So this is what happens:
A month ago, my MIL asked if we'd like to go on a cruise at Christmas. I thanked her for her generosity and declined.
(We did this once, many years ago. It was not just a nightmare, it was a disaster. And right there, 20-month-old in tow at the San Juan airport, I said that I was NEVER traveling during the holidays EVER again. I've stuck to that for 14 years so far. And trust me, it's not a unilateral decision.)
So yesterday, celebrating the spouse's birthday at Octoberfest with his parents, my MIL made a glum face and said that even though we didn't want to go on a cruise, everyone else did. I kept my neutral face on (you wonder why this is my default expression?) and expressed my desire that they all have a lovely time, while inwardly cheering. No one had said anything about the rest of the family at the time that we'd been asked, so not going was the best possible decision here. I'm not sure why my MIL makes a glum face when she offers up these announcements. She is hoping that we feel we're missing out? Most assuredly, we don't.
(The spouse dislikes--intensely--several people in his extended family. This makes family gatherings incredibly awkward, and listening to his diatribes before, during and after makes me very tense. Thus, I'm all about avoidance.)
"Since we'll be gone at Christmas," my MIL continued, "we thought we'd come down to your house for Thanksgiving, and you can cook. Hahahahaha!"
And there went the plans to go to Sequoia for Thanksgiving.
Then, my mother called today.
"I'm coming to visit you for Thanksgiving!" she said.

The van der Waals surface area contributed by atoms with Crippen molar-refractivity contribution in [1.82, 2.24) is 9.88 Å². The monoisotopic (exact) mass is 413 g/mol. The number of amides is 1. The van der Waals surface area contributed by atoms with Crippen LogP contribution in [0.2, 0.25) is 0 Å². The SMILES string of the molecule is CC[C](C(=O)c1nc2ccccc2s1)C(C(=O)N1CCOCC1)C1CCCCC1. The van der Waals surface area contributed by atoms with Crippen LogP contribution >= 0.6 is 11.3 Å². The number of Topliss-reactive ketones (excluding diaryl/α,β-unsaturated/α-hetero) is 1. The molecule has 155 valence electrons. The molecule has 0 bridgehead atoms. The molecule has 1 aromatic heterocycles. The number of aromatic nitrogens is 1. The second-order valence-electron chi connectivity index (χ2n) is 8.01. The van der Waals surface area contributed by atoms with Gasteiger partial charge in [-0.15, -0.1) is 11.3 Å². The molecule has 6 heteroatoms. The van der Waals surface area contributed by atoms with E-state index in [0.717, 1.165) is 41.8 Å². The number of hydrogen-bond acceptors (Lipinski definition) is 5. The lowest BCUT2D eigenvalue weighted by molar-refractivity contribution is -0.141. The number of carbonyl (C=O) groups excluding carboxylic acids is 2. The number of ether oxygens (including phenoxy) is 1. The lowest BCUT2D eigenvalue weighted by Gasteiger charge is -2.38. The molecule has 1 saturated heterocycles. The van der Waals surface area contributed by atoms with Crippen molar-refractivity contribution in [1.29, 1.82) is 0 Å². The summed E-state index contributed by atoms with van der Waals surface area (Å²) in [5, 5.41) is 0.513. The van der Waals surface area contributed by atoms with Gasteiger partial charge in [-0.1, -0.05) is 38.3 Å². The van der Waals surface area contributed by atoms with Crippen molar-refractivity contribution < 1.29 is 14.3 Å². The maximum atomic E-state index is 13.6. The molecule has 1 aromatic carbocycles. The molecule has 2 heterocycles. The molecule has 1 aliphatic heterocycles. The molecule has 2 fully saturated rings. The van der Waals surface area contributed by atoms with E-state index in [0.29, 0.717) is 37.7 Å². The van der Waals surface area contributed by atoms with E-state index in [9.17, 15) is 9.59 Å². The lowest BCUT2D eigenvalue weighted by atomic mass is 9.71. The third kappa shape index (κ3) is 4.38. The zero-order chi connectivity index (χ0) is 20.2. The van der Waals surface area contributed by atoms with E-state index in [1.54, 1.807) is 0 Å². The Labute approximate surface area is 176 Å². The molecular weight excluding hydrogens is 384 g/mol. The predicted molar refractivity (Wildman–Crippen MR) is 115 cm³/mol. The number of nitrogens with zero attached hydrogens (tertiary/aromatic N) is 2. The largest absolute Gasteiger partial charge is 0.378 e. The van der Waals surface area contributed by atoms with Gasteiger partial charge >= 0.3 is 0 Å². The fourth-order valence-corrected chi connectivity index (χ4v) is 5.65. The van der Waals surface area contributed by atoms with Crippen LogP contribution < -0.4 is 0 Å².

"You might as well. B & C already invited themselves," I told her.
"Oh well, I promised your brother I'd spend actual Thanksgiving with him. I'm coming to your house the week before."
Again, does anyone ask? I'd never dream of assuming that I'm just welcome to show up at anyone's door, family or not. I'm so worried about being a bother to others that I could never even consider such a course of action, and will steer clear if I think that an invitation is not sincere or that someone feels forced into issuing one.
It's certainly not that I begrudge my family my time, or the energy it takes to entertain them or cook for them. It's that the demands continue to escalate until there is nothing left, each individual somehow believing that their needs are the only ones I'm being asked to meet. It doesn't matter how frequently I say or demonstrate that this is not the case.
Eyes on the door.
Go listen to some good music: "Moves" from the album Together by The New P*rnographers. I know plenty of women who face this same problem, and some men, too, though the men I know seem to be better at saying "no." I'm not really a doormat, but I'm trying to be faithful to the idea that there is finite time here. I don't want to be the one regretting that I didn't make time for the grandparents at the holidays. And to be fair, I made time for myself for Albuquerque and Columbus and Pittsburgh. Would do it again in a heartbeat.